Reposted from ConnectSafely.org
Don’t respond. If someone bullies you, remember that your reaction is usually exactly what the bully wants. It gives him or her power over you. Who wants to empower a bully?
Don’t retaliate. Getting back at the bully turns you into one and reinforces the bully’s behavior. Help avoid a whole cycle of aggression.
Save the evidence. The only good news about digital bullying is that the harassing messages can usually be captured, saved, and shown to someone who can help. You need to do this even if it’s minor stuff, in case things escalate.
Talk to a trusted adult. You deserve backup. It’s always good to involve a parent but – if you can’t – a school counselor usually knows how to help. Sometimes both are needed. If you’re really nervous about saying something, see if there’s a way to report the incident anonymously at school.
Block the bully. If the harassment’s coming in the form of instant messages, texts, or profile comments, do yourself a favor: Use preferences or privacy tools to block the person. If it’s in chat, leave the “room.”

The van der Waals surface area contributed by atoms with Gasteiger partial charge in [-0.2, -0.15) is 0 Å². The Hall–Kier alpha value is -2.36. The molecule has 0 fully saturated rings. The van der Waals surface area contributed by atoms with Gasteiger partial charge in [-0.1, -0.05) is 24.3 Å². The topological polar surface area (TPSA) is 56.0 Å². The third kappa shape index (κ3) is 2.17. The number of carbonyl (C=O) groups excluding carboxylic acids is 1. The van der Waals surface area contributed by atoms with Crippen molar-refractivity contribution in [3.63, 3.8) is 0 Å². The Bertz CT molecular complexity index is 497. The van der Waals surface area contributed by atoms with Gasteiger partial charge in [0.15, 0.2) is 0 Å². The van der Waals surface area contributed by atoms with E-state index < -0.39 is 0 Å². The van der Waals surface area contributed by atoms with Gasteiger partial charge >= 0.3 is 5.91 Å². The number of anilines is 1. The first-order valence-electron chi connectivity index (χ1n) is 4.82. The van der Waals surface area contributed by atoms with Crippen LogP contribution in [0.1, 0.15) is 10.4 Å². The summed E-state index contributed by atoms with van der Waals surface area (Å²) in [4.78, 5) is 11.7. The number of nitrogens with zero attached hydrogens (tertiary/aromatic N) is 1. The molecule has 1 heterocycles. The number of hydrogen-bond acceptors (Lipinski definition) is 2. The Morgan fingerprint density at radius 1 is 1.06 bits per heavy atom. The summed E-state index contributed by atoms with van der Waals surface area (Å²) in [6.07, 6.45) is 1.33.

Be civil. Even if you don’t like someone, it’s a good idea to be decent and not sink to the other person’s level. Also, research shows that gossiping about and trash talking others increases your risk of being bullied. Treat people the way you want to be treated.
Don’t be a bully. How would you feel if someone harassed you? You know the old saying about walking a mile in someone’s shoes; even a few seconds of thinking about how another person might feel can put a big damper on aggression. That’s needed in this world.
Be a friend, not a bystander. Watching or forwarding mean messages empowers bullies and hurts victims even more. If you can, tell bullies to stop or let them know harassment makes people look stupid and mean. It’s time to let bullies know their behavior is unacceptable – cruel abuse of fellow human beings. If you can’t stop the bully, at least try to help the victim and report the behavior.